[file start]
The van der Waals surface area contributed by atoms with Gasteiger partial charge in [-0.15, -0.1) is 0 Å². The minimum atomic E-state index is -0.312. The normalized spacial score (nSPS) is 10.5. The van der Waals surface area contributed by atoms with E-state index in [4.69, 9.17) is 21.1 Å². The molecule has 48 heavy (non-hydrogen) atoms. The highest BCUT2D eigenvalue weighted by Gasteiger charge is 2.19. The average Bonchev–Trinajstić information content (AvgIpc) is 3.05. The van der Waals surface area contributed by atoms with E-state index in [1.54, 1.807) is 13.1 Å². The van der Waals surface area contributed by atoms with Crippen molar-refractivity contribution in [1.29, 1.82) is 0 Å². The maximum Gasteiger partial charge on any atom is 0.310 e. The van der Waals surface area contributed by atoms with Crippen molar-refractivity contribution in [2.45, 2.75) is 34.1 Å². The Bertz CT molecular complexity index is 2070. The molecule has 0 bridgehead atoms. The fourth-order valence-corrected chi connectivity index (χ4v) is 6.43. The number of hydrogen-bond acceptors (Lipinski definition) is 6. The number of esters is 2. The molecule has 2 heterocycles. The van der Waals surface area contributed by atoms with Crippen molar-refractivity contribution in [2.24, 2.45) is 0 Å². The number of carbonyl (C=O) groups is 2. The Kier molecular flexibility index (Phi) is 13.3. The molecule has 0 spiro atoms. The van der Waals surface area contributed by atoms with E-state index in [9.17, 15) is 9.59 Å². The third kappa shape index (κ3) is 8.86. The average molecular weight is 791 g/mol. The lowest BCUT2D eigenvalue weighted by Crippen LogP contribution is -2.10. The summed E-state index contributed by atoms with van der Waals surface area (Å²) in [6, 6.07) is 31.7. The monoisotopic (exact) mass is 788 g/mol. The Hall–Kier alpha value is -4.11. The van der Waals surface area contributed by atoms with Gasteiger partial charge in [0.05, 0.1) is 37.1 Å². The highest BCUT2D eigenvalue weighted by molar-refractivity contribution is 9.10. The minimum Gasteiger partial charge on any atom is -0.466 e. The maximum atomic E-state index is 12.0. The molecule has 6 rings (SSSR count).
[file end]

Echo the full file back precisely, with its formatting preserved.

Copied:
The van der Waals surface area contributed by atoms with Gasteiger partial charge in [-0.15, -0.1) is 0 Å². The minimum atomic E-state index is -0.312. The normalized spacial score (nSPS) is 10.5. The van der Waals surface area contributed by atoms with E-state index in [4.69, 9.17) is 21.1 Å². The molecule has 48 heavy (non-hydrogen) atoms. The highest BCUT2D eigenvalue weighted by Gasteiger charge is 2.19. The average Bonchev–Trinajstić information content (AvgIpc) is 3.05. The van der Waals surface area contributed by atoms with E-state index in [1.54, 1.807) is 13.1 Å². The van der Waals surface area contributed by atoms with Crippen molar-refractivity contribution in [1.29, 1.82) is 0 Å². The maximum Gasteiger partial charge on any atom is 0.310 e. The van der Waals surface area contributed by atoms with Crippen molar-refractivity contribution in [2.45, 2.75) is 34.1 Å². The Bertz CT molecular complexity index is 2070. The molecule has 0 bridgehead atoms. The fourth-order valence-corrected chi connectivity index (χ4v) is 6.43. The number of hydrogen-bond acceptors (Lipinski definition) is 6. The number of esters is 2. The molecule has 2 heterocycles. The van der Waals surface area contributed by atoms with Crippen molar-refractivity contribution in [2.24, 2.45) is 0 Å². The number of carbonyl (C=O) groups is 2. The Kier molecular flexibility index (Phi) is 13.3. The molecule has 0 spiro atoms. The van der Waals surface area contributed by atoms with E-state index in [9.17, 15) is 9.59 Å². The third kappa shape index (κ3) is 8.86. The average molecular weight is 791 g/mol. The lowest BCUT2D eigenvalue weighted by Crippen LogP contribution is -2.10. The summed E-state index contributed by atoms with van der Waals surface area (Å²) in [6, 6.07) is 31.7. The monoisotopic (exact) mass is 788 g/mol. The Hall–Kier alpha value is -4.11. The van der Waals surface area contributed by atoms with Gasteiger partial charge in [0.05, 0.1) is 37.1 Å². The highest BCUT2D eigenvalue weighted by molar-refractivity contribution is 9.10. The minimum Gasteiger partial charge on any atom is -0.466 e. The maximum atomic E-state index is 12.0. The molecule has 6 rings (SSSR count).